I'm replying to my own question to say that I think I found a solution, but it still does not explain some of the behavior I've noticed: FAQ: Why does my layer (camera) move back and forth between keyframes of equal value?
I've toggled on the "Default Spatial Interpolation To Linear" and so far no new keyframes have exhibited the strange behavior. However....
Right clicking on the keyframe and changing the individual settings in the "Keyframe Interpolation" menu does not seem to fix the problem. It looks to me like some sort of interpolation is/was being automatically applied, and consistently showed that same spiked curve. If anyone has any further ideas/comments I would appreciate it Thank you!
You need to familiarize yourself with the drift-eliminating properties of Hold Keyframes. They can save you a lot of problems, and it's easy to learn how to use them.
Hi Dave, thanks for the response!
I'm not sure that hold keyframes solves my issue (which is unfortunately not solved as I previously thought), but I may be misunderstanding you. Converting my keyframes to hold keyframes converts them from
Which is not what I'm looking for. What Im looking for is a steady slope, like this (I had to manually open the Keyframe Interpolation menu again to get this):
I still can't figure out why I'm not getting that steady linear slope to begin with, since I figured I had solved it by changing Default Spacial Interpolation to Linear, but it looks like the problem persists.
The default spatial interpretation gives energy to movement. Sometimes when you set or move keyframes there is a little carryover and you get a little pingpong or unexpected motion because of the energy in the movement when the position is changed by a keyframe. If you zoom way in and look at the path you can see overlapping bezier handles on the path. This problem is extremely difficult to fix in the graph editor by dragging values around. When you set the default spatial interpretation to linear this energy with all it's vectors is removed so you get straight lines between the points. This may work fine for your animations but most of the stuff that I design works better with energy and curves.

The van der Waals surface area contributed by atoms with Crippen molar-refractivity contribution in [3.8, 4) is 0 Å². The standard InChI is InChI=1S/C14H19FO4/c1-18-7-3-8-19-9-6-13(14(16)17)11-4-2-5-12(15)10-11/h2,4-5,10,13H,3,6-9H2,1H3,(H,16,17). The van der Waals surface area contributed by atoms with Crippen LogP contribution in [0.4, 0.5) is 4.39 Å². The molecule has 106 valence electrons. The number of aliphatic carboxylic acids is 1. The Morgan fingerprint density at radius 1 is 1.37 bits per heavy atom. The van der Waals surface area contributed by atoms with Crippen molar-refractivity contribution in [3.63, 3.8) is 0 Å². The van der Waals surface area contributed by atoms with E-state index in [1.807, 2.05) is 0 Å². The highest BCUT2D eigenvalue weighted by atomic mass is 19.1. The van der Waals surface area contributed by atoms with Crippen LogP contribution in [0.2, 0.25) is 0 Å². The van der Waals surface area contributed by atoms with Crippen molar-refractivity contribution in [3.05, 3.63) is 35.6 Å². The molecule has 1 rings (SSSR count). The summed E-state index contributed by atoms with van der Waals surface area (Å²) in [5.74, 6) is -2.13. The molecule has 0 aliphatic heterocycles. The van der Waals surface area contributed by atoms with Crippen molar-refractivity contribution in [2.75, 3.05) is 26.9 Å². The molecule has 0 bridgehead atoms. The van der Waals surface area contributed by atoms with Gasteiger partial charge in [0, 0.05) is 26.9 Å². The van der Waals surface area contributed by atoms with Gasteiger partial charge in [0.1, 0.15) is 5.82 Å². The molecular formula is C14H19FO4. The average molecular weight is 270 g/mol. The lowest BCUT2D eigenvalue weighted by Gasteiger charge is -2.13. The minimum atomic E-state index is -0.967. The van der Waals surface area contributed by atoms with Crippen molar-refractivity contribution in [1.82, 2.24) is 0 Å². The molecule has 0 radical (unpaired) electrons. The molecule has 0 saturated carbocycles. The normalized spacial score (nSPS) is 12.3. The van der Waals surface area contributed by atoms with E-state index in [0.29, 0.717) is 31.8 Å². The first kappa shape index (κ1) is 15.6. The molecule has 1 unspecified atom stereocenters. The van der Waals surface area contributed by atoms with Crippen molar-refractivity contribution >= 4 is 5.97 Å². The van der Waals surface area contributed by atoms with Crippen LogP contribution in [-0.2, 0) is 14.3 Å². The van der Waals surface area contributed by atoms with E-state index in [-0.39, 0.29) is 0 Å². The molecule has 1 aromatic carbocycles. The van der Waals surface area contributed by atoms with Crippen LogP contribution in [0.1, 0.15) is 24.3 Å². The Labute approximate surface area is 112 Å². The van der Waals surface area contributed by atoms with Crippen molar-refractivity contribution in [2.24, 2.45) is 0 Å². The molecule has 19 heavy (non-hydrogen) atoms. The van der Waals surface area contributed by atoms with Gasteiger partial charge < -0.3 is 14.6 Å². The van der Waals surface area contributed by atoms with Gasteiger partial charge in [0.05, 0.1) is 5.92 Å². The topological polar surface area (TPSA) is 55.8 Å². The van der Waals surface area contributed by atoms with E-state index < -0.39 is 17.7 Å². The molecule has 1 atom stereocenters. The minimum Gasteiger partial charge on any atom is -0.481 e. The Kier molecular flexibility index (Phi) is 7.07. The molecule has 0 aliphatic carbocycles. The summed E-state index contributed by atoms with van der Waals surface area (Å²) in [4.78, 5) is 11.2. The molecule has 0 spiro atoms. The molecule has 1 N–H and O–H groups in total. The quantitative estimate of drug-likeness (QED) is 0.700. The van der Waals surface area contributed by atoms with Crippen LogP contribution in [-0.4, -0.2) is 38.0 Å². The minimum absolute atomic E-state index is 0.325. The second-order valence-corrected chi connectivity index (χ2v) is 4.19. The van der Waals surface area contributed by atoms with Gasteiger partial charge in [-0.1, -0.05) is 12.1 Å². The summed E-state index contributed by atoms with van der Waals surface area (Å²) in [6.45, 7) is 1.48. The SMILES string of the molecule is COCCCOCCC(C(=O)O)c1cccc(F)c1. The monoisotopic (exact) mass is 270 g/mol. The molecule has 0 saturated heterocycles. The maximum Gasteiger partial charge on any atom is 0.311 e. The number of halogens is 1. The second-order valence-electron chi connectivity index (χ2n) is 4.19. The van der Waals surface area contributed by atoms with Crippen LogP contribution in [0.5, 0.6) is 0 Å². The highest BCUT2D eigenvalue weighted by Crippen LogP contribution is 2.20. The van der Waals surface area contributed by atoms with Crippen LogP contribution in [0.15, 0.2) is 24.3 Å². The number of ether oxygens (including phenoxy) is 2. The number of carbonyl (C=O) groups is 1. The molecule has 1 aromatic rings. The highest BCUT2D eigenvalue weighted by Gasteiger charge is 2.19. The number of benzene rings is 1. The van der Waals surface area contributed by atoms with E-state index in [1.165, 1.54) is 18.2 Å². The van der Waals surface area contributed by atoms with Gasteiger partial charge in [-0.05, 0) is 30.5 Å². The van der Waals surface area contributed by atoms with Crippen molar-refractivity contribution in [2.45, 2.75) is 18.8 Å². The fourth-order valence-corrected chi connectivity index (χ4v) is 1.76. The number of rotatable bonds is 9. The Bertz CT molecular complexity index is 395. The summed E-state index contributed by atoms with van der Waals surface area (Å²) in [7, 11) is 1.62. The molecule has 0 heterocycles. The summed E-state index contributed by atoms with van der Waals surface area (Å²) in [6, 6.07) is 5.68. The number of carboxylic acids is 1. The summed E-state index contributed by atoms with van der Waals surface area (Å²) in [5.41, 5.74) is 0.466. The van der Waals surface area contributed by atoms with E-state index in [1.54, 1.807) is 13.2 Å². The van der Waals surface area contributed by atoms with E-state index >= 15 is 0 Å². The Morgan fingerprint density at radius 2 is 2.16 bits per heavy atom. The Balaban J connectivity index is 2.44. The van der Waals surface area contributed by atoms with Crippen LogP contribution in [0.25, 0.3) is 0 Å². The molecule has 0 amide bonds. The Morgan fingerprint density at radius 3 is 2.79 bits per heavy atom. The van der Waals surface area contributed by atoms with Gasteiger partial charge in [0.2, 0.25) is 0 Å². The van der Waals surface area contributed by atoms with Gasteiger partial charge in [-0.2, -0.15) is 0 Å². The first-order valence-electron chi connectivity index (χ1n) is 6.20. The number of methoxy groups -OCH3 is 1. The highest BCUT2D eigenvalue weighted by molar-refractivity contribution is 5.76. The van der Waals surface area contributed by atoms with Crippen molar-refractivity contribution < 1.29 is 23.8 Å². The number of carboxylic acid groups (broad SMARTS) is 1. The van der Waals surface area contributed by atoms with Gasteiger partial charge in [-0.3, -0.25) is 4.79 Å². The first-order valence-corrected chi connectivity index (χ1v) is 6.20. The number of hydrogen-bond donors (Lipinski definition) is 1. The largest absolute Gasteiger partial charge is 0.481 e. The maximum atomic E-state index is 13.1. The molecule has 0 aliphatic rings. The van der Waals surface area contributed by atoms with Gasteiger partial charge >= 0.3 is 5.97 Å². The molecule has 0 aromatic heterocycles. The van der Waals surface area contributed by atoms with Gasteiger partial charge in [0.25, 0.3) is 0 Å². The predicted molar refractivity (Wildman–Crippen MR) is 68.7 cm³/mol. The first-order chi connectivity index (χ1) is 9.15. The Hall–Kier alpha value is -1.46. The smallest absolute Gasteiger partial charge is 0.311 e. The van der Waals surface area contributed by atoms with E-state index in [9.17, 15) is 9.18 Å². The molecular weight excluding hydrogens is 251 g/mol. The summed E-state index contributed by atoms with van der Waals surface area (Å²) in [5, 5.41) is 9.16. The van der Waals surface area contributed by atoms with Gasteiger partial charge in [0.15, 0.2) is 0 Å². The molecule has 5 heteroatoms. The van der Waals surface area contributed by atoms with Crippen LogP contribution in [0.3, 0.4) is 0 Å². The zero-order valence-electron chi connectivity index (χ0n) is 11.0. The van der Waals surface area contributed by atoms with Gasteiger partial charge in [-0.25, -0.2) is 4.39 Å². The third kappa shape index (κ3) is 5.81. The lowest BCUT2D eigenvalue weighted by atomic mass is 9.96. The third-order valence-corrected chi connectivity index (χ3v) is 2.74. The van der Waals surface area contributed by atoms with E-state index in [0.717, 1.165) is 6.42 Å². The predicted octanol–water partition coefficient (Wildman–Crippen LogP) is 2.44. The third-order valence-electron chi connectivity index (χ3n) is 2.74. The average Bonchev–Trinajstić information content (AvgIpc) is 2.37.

If you have a problem like this example and you need to maintain a curve and want smooth motion it is usually easier to start in the Composition Panel by examining the path and use the pen tool (g) and modifier keys Alt/Op;ion and Cmnd/Ctrl to adjust the curve. Take this example:
Correcting with the pen tool gives me this:
The other option is to adjust Keyframe Velocity and/or Keyframe Interpolation to smooth out the path and the motion.
In most cases, if you want a smooth path, then it's best to start with the pen tool in the Composition Panel and then work on the timing. Then you can fine tune things with the Keyframe tools. If you need do some polish using the graph editor it is usually a good idea to have the Reference graph (speed in this example) visible and choose Edit Position for position and Edit Speed for timing.
Because of the energy put into motion along a curved path editing the speed or value graph can get really confusing. That's why I usually start in the Comp Panel.
Thank you Rick for your time and the tips, seems like this is a known issue so I'll try editing the path directly in the future! Its true that the linear motion seems less desirable in a lot of places (very jarring) ... The project Im working on has a lot more moving parts than I've ever worked with before, so its a learning experience for sure.